In Florida, Florida Legislation, Insurance, Insurance Fraud, Insurance Industry, Insurance law on August 16, 2013 at 1:32
TV stations across the state report on the insurance reform bill – which rejected most changes to current law.
As always, this is an issue in the legislature, and consumers and insurance company’s voices are heard.
The concern for so many insurance companies is the fraud that comes so frequently. Sam Miller of the Florida Insurance Council notes that companies are in the business of helping those who suffer damage and have all the right policies. “We want to make sure we pay the legitimate claims but we don’t pay for fraudulent claims.”
As this blog has noted a number of times, fraud is a real concern in the industry and unless it is combatting vigorously, even legitimate cases will be more scrutinized.
Read more here.
In homeowner's insurance, Insurance law, Insurance News, Uncategorized on August 13, 2013 at 1:32
Florida Insurance Consumer Advocate Robin Smith Westcott has launched a new working group to discuss potential improvements to the homeowners’ insurance claim process. The sole purpose of the working group is to help better serve Florida homeowners who suffer a financial loss.
The idea for the group stemmed from the feedback that Westcott received from a series of Insurance Consumer Forums. The forums provided a platform for Florida homeowners to discuss their experiences with filing a claim.
Unfortunately, many homeowners described long and frustrating processes that impeded their families’ ability to recover. Westcott stated, “Consumers should not be victimized by poor claims handling and unscrupulous business practices by those seeking to exploit homeowners when they are most vulnerable.”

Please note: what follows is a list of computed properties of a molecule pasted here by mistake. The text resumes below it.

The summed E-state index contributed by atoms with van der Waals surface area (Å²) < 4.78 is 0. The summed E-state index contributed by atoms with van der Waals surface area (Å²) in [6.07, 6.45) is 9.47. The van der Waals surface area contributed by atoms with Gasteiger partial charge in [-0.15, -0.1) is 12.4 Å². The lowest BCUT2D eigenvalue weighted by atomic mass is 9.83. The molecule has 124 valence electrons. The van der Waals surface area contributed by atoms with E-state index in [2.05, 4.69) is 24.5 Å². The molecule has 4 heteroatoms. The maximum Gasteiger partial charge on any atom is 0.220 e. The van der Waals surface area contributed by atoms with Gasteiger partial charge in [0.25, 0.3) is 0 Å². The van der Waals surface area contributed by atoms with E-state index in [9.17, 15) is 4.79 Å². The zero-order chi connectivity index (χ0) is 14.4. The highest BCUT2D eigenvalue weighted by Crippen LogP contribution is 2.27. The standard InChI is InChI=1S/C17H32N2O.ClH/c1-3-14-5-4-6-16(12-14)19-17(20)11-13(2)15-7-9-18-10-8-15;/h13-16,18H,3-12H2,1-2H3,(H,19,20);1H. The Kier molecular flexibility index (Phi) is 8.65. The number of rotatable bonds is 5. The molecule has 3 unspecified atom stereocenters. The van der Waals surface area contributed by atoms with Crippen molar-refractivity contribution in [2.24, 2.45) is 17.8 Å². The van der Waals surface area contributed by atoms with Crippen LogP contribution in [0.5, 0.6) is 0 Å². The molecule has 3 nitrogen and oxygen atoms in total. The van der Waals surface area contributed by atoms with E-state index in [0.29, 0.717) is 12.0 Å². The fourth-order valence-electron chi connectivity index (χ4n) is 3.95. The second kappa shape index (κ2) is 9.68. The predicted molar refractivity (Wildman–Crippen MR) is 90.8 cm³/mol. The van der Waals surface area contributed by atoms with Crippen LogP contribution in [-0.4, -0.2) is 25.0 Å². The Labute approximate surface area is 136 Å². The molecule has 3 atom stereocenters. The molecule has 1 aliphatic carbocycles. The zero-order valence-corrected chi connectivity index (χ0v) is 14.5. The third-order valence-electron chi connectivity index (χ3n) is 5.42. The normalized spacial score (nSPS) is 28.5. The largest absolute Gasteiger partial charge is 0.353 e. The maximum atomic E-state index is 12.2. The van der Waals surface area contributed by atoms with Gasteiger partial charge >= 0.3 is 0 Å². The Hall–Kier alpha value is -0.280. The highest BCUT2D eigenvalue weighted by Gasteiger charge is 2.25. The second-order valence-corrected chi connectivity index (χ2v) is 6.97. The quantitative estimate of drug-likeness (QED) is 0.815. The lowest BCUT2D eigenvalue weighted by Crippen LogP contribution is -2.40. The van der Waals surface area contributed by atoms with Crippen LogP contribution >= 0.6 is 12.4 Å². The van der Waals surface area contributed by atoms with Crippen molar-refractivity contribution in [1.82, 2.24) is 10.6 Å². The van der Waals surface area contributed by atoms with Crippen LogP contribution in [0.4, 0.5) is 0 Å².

To learn more about issues that will be discussed by the working group read the Office of The Insurance Consumer Advocate Press Release.
In Insurance law, Insurance News, Property Insurance on August 2, 2013 at 1:32
A recent Claims Journal article provides insight and further clarity – or reasons for confusion – regarding the phrase “resident premises.”
According to the report, “An insured must reside at their property to have coverage for damage to their home under an HO form policy. The defense arises out of the typical HO policy’s definition of ‘residence premises,’ and the introductory clause in the building coverage portion of the policy that explains what the insurer covers.
“Insurers previously relied on the ‘vacancy’ exclusion in these circumstances. The ‘vacancy’ exclusion, however, only precludes coverage for homes that are devoid of all contents.”
This definition relates to a case from more than 40 years ago — Hehemann v. Michigan Millers Mut. Ins. Co., 240 So. 2d 851, 854 (Fla. 4th DCA 1970).
Appellate decisions are still in limbo in on the clear directive of “residence premises.”